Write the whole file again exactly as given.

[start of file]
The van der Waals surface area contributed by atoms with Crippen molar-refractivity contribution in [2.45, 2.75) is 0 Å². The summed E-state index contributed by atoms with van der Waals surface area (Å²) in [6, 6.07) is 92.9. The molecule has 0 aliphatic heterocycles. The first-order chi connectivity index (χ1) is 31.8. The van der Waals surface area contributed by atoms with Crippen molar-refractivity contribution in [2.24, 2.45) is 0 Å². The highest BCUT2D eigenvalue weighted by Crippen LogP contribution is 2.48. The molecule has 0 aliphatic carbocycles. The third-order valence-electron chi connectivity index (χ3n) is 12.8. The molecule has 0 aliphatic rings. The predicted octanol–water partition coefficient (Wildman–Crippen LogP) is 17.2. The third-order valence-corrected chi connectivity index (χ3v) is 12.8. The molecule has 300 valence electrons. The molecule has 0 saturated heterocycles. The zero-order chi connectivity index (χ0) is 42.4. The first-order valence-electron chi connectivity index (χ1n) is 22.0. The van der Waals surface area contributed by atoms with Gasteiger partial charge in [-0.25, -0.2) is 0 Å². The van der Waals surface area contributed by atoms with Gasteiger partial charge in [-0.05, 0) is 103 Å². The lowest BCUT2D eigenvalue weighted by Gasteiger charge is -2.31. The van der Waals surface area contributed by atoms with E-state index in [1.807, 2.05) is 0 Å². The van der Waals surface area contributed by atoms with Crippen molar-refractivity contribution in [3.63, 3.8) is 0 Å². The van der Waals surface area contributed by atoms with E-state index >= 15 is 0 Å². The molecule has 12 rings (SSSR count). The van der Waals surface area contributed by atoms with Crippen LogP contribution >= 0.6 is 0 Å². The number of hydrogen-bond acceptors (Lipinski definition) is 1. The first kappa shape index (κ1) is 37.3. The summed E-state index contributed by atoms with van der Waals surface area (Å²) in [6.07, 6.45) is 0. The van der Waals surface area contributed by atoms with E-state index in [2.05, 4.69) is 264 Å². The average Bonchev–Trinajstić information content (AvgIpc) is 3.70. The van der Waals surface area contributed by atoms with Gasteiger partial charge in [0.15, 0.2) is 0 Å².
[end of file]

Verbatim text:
The van der Waals surface area contributed by atoms with Crippen molar-refractivity contribution in [2.45, 2.75) is 0 Å². The summed E-state index contributed by atoms with van der Waals surface area (Å²) in [6, 6.07) is 92.9. The molecule has 0 aliphatic heterocycles. The first-order chi connectivity index (χ1) is 31.8. The van der Waals surface area contributed by atoms with Crippen molar-refractivity contribution in [2.24, 2.45) is 0 Å². The highest BCUT2D eigenvalue weighted by Crippen LogP contribution is 2.48. The molecule has 0 aliphatic carbocycles. The third-order valence-electron chi connectivity index (χ3n) is 12.8. The molecule has 0 aliphatic rings. The predicted octanol–water partition coefficient (Wildman–Crippen LogP) is 17.2. The third-order valence-corrected chi connectivity index (χ3v) is 12.8. The molecule has 300 valence electrons. The molecule has 0 saturated heterocycles. The zero-order chi connectivity index (χ0) is 42.4. The first-order valence-electron chi connectivity index (χ1n) is 22.0. The van der Waals surface area contributed by atoms with Gasteiger partial charge in [-0.25, -0.2) is 0 Å². The van der Waals surface area contributed by atoms with Gasteiger partial charge in [-0.05, 0) is 103 Å². The lowest BCUT2D eigenvalue weighted by Gasteiger charge is -2.31. The van der Waals surface area contributed by atoms with E-state index in [1.807, 2.05) is 0 Å². The van der Waals surface area contributed by atoms with Crippen molar-refractivity contribution in [3.63, 3.8) is 0 Å². The van der Waals surface area contributed by atoms with E-state index >= 15 is 0 Å². The molecule has 12 rings (SSSR count). The van der Waals surface area contributed by atoms with Crippen LogP contribution >= 0.6 is 0 Å². The number of hydrogen-bond acceptors (Lipinski definition) is 1. The first kappa shape index (κ1) is 37.3. The summed E-state index contributed by atoms with van der Waals surface area (Å²) in [6.07, 6.45) is 0. The van der Waals surface area contributed by atoms with E-state index in [2.05, 4.69) is 264 Å². The average Bonchev–Trinajstić information content (AvgIpc) is 3.70. The van der Waals surface area contributed by atoms with Gasteiger partial charge in [0.15, 0.2) is 0 Å².